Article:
• Students who are under the supervision of
an employee or contractor may enter a restricted shared disability accommodation service.
• People who have a temperature of 37.5
degrees or more, or symptoms consistent with COVID-19, cannot enter a disability accommodation service.
of restricted disability accommodation services should ensure staff, contractors and volunteers do not work across multiple facilities, where possible.
NDIS Commission resource on outbreak prevention The Commission fact sheet on COVID-19 outbreak preparedness, prevention and management contains practical guidance to registered support providers to:
• ensure their workers take reasonable precautions to protect disability and themselves
• prepare for an outbreak of COVID-19 • respond to suspected or confirmed cases in different types of service settings
• manage an outbreak of COVID-19 The fact sheet is for all registered providers of NDIS supports and services, including those providing in home supports, as well as disability accommodation settings.
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CEO Announcement After five years as YellowBridge QLD CEO, Penny Hamilton has just announced her retirement at the end of this year - but her work is far from over. Penny has lead YellowBridge QLD from strength to strength and has been an incredible champion for her clients and the service sector during this time. She always had their clients and staff's best interests at heart and truly believed in Yellow Bridge QLD mission of helping people to live their best lives. Penny is their biggest fan and while everyone at YellowBridge QLD will miss her enormously they are in the best position they have ever been to welcome aboard a new CEO to continue the important work they do in our community. Penny said that leading the organisation was more than a job to her and although she is leaving the position she will be going into the volunteer sector to concentrate on youth homelessness.
WhatsUp In Disability (the Magazine) First published in 1994 to give local people with disabilities and carers, information on a growing multitude of local disability services, local news and issues, with the purpose of not only supplying information to people with disabilities, but of giving choices to people and to give local services a specialist media outlet where they could give information on their services. To obtain a copy of WhatsUp in Disability magazine or to be an advertiser, please call in and see us at the WhatsUp in Disability office at the Paul Myatt Community Centre 11-15 Alexander Street Toowoomba or call us on 4632 6678.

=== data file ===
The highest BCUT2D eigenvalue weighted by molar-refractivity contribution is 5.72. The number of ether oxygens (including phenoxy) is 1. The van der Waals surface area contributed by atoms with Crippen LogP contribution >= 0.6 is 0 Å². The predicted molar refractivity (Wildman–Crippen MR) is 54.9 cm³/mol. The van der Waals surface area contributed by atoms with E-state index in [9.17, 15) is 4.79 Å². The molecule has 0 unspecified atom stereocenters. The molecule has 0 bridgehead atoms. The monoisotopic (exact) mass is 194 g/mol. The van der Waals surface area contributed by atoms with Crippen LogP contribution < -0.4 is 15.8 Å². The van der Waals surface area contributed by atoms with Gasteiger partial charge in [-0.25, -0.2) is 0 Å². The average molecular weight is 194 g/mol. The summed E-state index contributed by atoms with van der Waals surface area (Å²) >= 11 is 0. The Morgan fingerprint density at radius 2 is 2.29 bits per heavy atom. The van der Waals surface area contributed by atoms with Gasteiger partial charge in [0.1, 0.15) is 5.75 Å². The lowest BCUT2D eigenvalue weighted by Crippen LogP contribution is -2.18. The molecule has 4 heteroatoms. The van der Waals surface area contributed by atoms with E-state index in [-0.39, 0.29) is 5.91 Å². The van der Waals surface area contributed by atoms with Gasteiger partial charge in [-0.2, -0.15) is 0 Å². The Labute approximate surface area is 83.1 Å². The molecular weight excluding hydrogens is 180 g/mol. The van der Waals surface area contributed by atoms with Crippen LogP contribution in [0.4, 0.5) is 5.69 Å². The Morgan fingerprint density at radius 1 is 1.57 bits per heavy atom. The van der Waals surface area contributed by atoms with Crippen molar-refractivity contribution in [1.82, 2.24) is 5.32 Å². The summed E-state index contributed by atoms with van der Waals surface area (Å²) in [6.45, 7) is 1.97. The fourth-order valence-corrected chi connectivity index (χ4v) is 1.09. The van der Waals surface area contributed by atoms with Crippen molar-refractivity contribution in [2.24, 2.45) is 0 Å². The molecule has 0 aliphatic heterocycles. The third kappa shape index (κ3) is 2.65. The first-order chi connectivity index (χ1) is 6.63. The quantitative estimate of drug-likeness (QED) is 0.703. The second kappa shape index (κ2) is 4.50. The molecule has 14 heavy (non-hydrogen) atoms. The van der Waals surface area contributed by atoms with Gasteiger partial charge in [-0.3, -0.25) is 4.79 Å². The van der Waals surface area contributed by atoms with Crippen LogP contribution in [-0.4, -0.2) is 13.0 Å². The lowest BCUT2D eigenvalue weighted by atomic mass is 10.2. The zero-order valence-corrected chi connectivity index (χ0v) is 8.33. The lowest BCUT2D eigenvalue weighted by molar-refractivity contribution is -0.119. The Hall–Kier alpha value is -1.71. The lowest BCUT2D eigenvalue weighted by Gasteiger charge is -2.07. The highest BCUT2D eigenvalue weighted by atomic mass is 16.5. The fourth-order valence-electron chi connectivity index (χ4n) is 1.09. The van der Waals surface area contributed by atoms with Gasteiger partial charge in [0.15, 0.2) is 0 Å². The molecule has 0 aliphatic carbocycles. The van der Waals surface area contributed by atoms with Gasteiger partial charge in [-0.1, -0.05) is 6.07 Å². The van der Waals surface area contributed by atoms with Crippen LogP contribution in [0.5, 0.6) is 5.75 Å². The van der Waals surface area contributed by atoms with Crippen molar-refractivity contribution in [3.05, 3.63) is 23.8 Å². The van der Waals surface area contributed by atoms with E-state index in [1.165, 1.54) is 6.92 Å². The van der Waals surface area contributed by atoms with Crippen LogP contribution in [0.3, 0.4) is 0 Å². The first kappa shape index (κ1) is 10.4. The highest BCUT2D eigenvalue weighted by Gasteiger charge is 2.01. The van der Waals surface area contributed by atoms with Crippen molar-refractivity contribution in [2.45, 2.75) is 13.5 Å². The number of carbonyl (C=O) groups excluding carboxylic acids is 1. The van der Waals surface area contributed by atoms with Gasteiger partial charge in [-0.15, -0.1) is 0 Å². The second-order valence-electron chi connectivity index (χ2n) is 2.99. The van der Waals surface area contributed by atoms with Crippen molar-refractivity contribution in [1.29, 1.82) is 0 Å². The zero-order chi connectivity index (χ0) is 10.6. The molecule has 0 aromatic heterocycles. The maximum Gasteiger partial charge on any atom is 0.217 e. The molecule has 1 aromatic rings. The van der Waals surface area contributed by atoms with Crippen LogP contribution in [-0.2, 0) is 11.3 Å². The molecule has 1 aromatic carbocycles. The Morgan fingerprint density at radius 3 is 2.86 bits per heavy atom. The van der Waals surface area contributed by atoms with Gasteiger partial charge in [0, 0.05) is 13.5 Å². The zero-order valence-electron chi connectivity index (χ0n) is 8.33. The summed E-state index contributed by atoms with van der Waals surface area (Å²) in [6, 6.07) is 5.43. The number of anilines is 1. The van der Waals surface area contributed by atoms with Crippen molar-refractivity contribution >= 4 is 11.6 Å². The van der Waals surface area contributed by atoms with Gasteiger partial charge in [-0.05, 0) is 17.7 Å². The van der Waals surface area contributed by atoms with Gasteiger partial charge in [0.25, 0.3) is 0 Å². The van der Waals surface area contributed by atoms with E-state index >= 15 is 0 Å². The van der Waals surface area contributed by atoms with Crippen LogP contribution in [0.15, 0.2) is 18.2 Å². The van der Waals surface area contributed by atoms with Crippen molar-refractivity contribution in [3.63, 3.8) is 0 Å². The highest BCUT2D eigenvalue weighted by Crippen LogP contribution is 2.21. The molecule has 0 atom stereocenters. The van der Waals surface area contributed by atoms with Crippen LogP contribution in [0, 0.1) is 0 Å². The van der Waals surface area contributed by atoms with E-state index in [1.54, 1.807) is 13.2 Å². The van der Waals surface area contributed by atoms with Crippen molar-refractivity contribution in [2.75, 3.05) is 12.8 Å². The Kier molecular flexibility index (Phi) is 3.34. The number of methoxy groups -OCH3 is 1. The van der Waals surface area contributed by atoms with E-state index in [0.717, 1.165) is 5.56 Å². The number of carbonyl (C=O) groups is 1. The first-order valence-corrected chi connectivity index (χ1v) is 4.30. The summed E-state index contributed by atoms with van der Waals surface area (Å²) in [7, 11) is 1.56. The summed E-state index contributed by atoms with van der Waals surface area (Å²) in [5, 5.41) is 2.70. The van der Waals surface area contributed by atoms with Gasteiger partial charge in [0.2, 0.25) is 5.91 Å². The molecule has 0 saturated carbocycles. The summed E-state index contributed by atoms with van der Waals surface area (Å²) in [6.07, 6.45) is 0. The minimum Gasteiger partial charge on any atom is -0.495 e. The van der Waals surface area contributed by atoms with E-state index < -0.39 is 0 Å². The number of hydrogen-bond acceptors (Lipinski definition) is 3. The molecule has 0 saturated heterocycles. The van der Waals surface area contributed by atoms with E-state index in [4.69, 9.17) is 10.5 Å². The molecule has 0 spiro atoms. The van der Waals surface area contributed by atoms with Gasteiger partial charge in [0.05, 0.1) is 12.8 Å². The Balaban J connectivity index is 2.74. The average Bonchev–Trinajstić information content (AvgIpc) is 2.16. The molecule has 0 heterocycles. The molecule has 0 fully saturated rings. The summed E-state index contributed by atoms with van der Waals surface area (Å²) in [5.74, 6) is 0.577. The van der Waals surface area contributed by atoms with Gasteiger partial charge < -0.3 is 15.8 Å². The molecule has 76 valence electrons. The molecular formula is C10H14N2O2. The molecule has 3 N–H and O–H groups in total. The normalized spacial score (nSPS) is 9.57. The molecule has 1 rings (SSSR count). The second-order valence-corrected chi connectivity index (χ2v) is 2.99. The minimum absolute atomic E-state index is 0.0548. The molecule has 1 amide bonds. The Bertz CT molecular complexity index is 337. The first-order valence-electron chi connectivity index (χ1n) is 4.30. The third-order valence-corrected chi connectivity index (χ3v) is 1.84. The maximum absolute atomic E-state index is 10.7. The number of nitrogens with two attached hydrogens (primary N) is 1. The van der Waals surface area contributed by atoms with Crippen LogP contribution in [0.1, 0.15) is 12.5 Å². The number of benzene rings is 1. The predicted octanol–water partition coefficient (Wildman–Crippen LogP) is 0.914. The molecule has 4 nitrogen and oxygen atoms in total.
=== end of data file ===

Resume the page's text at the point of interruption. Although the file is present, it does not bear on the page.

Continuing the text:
Down Syndrome Support Group Inc. (Toowoomba & District)
Offers people with Down Syndrome and their families an opportunity to make contact with, and to meet other people in a friendly and inviting environment. Contact: President Kara Wren Mobile: 0439 661 349
Cars for a Cause An initiative of Toowoomba Kia Toowoomba Kiaâ&#x20AC;&#x2122;s Cars for a Cause is a community-focused initiative which provides an uncapped opportunity to raise funds for selected partner support groups, teams and clubs. As a proud Toowoomba business, we are privileged to be able to work with other local organisations to provide one another with community support and awareness.
like to be, simply contact us to express an interest and find out more. *Terms and conditions apply. Referral of a Cars for a Cause partner organisation must be formally expressed to Toowoomba Kia prior to final sale. Vehicle sold must be a new or demonstrator vehicle to be eligible. For full terms and conditions contact Toowoomba Kia.
How does it work? Refer anyone (friend, family member, colleague, teammate) to Toowoomba Kia for their next new car, and if they purchase we will donate $200* towards your organisation. The referral must mention Cars for a Cause prior to delivery of their new vehicle and nominate one of the below partner organisations. Why choose Toowoomba Kia? With an exciting range of vehicles to choose from including Picanto, Rio, Cerato Hatch and Sedan, Seltos, Sportage, Sorento and Carnival, plus Australiaâ&#x20AC;&#x2122;s best 7 Year Warranty, Toowoomba Kia has something for just about everyone, so donâ&#x20AC;&#x2122;t hesitate to refer your family and friends to us and receive this great incentive for your partner organisation. Want to become a Cars for a Cause partner organisation? If your support group, team or club is not yet a partner of Cars for a Cause, but would
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Warrina Services is a specialist support agency that has been providing individual support to people of the Darling Downs since 1986. We support people with a diverse range of needs and also provide mental health services to assist personal recovery.
(07) 4659 5662
We can help you to achieve positive outcomes in your life. These may be related to choice and independence, education or training, attending social activities, increasing skills, getting a job or contributing to your community. If you would like further information please visit our website
www.warrinaservices.org.au Or contact us Phone: 07-46 380 399 Email: firstname.lastname@example.org or visit our office at
172 Bridge Street Toowoomba Office hours Mon-Fri 9-5pm
Face Masks and other PPE Face Masks and the Deaf Community
Guide to PPE for Support Workers
The mandatory face mask order has caused a lot of concerns for my fellow deaf community members. Deafness is invisible, and people will assume you can hear.
If you are confirmed or suspected of having coronavirus (COVID-19), you must isolate at home. You must not provide care to people with disability.